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Huobi’s Justin Sun announced on Twitter that the exchange is applying for a license in Hong Kong, which will be required to operate in the city from June. Photo: Shutterstock

Crypto exchanges Huobi, OKX eye Hong Kong licences as regulators ready new virtual asset rules

  • The exchanges, both founded in mainland China, are the first major industry players to say they will apply for licences that will be required from June
  • The announcements come after new details this week on how Hong Kong will allow retail investment in cryptocurrencies as it seeks to become a virtual asset hub

Cryptocurrency exchanges Huobi Global and OKX, both founded in mainland China, are the first major players in the industry to announce their intent to apply for licences in Hong Kong under new requirements to operate in the city that go into effect in June.

Huobi adviser Justin Sun, a high-profile figure in the industry who also founded the blockchain platform Tron, announced the company’s plans on Twitter on Monday, adding that it would launch a new exchange called Houbi Hong Kong to be compliant with new regulations.

In another Twitter post on Friday, OKX founder Star Xu said his company started its Hong Kong licence application last year. Lennix Lai, the firm’s managing director, retweeted the message on Monday, saying the company has a team of more than 20 people working on compliance in Hong Kong.

Hong Kong to allow retail investors to buy big-cap crypto tokens

Under the city’s new regulations, crypto trading platforms will be required to have a licence for the first time. The regulations were introduced after the government announced plans last October to turn the city into a virtual asset hub.

Huobi and OKX are the ninth and 11th largest crypto exchanges in the world by monthly visits, respectively, according to market tracker CoinGecko. They both handle hundreds of millions of dollars worth of crypto each day, with OKX ranking fourth and Huobi 27th by 24-hour trading volume on Tuesday.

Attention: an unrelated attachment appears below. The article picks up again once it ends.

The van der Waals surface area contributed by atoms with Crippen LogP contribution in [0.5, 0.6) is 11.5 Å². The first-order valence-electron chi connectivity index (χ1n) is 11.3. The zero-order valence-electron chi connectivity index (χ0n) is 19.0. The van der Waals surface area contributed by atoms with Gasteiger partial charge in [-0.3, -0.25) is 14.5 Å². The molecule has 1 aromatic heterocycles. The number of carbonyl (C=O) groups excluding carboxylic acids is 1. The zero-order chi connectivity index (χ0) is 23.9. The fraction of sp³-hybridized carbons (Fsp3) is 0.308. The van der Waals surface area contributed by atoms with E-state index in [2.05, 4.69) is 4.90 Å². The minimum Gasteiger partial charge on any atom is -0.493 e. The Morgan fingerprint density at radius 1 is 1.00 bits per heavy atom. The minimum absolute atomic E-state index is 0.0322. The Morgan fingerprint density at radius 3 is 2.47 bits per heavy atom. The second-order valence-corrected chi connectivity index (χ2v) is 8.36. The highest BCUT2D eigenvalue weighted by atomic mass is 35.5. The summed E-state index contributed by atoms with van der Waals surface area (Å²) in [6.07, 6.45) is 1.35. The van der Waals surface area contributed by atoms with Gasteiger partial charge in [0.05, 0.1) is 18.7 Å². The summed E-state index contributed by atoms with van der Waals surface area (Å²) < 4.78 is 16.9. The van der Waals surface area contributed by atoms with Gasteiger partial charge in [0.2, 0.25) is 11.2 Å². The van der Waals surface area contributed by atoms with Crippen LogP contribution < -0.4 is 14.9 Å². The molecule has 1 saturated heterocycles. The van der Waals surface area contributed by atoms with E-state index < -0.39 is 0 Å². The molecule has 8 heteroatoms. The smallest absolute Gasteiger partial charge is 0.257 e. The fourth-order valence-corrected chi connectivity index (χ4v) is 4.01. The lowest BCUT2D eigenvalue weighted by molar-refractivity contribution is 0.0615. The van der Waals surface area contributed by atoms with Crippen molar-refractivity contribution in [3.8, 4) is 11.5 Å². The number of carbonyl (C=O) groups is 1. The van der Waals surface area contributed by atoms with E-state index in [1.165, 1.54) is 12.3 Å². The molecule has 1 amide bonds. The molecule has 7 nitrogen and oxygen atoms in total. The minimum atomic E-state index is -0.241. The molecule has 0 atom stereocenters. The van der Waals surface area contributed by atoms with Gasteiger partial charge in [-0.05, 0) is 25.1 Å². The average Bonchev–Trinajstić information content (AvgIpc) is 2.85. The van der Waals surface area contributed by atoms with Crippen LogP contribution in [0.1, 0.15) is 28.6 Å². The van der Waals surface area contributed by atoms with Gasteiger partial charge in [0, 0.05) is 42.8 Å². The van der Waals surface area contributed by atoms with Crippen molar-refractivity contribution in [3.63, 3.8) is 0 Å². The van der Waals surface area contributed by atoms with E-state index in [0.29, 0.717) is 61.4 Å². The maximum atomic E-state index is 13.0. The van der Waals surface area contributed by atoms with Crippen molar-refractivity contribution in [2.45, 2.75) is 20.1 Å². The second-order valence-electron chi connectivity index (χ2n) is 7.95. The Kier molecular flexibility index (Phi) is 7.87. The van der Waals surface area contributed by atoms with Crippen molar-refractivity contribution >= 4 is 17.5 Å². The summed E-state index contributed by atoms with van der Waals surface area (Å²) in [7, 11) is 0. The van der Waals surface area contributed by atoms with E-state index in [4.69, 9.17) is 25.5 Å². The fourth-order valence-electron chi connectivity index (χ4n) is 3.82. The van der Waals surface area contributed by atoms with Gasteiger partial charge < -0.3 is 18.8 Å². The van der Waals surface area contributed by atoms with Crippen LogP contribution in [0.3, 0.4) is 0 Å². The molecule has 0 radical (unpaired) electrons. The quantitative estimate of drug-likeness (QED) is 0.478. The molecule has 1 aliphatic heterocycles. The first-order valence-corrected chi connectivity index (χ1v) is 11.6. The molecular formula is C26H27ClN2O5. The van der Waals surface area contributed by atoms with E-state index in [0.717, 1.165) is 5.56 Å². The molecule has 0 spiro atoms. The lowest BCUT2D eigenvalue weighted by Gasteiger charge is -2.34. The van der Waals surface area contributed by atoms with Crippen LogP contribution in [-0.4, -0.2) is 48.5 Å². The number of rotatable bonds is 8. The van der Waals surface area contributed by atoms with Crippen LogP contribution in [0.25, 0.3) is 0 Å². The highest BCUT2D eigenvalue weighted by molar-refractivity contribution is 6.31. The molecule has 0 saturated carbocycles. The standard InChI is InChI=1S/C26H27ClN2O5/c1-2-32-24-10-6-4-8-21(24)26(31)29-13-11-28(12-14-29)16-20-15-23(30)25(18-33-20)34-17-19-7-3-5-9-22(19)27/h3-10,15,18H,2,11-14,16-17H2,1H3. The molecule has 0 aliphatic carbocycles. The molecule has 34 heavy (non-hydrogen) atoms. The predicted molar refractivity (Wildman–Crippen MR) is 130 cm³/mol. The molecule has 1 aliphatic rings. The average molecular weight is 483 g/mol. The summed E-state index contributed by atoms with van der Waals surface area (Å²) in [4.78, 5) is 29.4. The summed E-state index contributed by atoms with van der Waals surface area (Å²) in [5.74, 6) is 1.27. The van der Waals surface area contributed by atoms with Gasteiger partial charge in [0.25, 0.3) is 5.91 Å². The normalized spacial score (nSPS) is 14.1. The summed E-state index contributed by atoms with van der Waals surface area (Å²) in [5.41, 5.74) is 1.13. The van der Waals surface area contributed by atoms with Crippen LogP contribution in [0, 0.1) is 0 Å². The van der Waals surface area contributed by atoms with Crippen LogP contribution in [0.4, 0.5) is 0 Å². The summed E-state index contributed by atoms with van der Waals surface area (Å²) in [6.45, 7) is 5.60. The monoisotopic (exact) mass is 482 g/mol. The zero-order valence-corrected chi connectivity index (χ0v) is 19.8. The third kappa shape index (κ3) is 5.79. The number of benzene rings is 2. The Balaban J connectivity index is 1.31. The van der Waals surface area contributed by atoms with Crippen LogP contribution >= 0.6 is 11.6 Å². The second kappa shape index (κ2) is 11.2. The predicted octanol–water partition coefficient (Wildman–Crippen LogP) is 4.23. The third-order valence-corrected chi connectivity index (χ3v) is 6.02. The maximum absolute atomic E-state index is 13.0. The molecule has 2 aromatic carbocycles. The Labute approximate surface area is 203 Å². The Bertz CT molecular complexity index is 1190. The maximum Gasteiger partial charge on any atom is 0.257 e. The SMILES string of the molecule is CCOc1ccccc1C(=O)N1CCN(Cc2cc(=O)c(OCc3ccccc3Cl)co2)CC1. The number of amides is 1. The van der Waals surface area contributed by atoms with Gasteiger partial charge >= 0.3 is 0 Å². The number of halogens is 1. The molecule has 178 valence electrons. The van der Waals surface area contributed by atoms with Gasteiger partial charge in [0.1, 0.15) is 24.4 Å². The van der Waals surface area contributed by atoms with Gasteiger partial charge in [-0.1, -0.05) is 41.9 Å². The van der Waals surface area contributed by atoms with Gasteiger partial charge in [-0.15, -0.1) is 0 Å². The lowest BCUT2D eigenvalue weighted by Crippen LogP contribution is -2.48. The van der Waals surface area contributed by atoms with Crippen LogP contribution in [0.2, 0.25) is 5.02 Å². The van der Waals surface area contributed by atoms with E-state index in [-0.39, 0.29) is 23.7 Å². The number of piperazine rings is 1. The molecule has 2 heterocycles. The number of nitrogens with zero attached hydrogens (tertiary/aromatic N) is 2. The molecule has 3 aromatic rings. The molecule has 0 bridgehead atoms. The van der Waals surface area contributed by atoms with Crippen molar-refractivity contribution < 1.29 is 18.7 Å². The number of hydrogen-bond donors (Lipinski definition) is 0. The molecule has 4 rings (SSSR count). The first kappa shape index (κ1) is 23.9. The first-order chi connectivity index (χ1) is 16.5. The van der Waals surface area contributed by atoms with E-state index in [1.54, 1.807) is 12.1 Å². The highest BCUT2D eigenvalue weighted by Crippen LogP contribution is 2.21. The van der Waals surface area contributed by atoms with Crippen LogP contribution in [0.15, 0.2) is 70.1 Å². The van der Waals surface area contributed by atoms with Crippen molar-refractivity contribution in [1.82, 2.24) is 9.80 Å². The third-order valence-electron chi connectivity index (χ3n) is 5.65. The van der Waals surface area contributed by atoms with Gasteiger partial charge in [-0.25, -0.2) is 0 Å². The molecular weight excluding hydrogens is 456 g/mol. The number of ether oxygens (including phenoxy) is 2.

Their interest in Hong Kong may also not be coincidental. They were two of the largest exchanges to flee mainland China during Beijing’s crackdowns on the industry several years ago. They are now both headquartered in the Seychelles, although have personnel operating out of other locations.

Last month, Sun said he was planning to relocate to Hong Kong “to be closer to the action” as “China’s dominance” in the space becomes more apparent. In an interview with Nikkei Asia, Sun also said Huobi would relocate its Asia headquarters to Hong Kong from Singapore.

Since Hong Kong-based About Capital Management bought a controlling stake in Huobi last year, the exchange has said it is under Sun’s leadership, but it has not specified his role beyond saying he is on the advisory board.

Tron founder Justin Sun speaks during TOKEN2049 in Singapore on September 28, 2022. Photo: Bloomberg
Hong Kong’s regulatory overhaul is attracting attention in part because it aims to offer clarity on the governance of cryptocurrencies, which has been attracting increasing attention from regulatory bodies around the world in the wake of last year’s market rout and the collapse of FTX, once the world’s second-largest crypto exchange, amid allegations of fraud.

Many in the industry left Hong Kong over the past few years after the city introduced a voluntary licensing regime that limited retail participation. Unlicensed exchanges, including Huobi and OKX, could still serve customers in the city, but companies started looking to move to markets seen as having more favourable industry regulations.

The latest details on how the industry will be regulated going forward came on Monday in a consultation paper issued by the Securities and Futures Commission (SFC), which says retail investors can trade large-cap coins like bitcoin and ether on licensed exchanges.

The SFC did not specify any tokens, but noted that large-cap coins are included on two independent indices and proposed letting platforms determine which ones to sell. Platforms must also comply with a wide range of other requirements that include risk controls and customer exposure limits.

The new licensing regime will take effect on June 1, at which point all centralised virtual asset trading platforms that either conduct business in Hong Kong or actively market to investors in the city will need to be licensed by the SFC, the watchdog said.

While Hong Kong’s crypto pivot has attracted the most attention from those who have connections to the region, increasing regulatory scrutiny in the US and Europe has inspired others to start looking towards Asia, as well.

Gemini co-founder Cameron Winklevoss wrote on Twitter this week that cryptocurrencies’ “next bull run is going to start in the East”.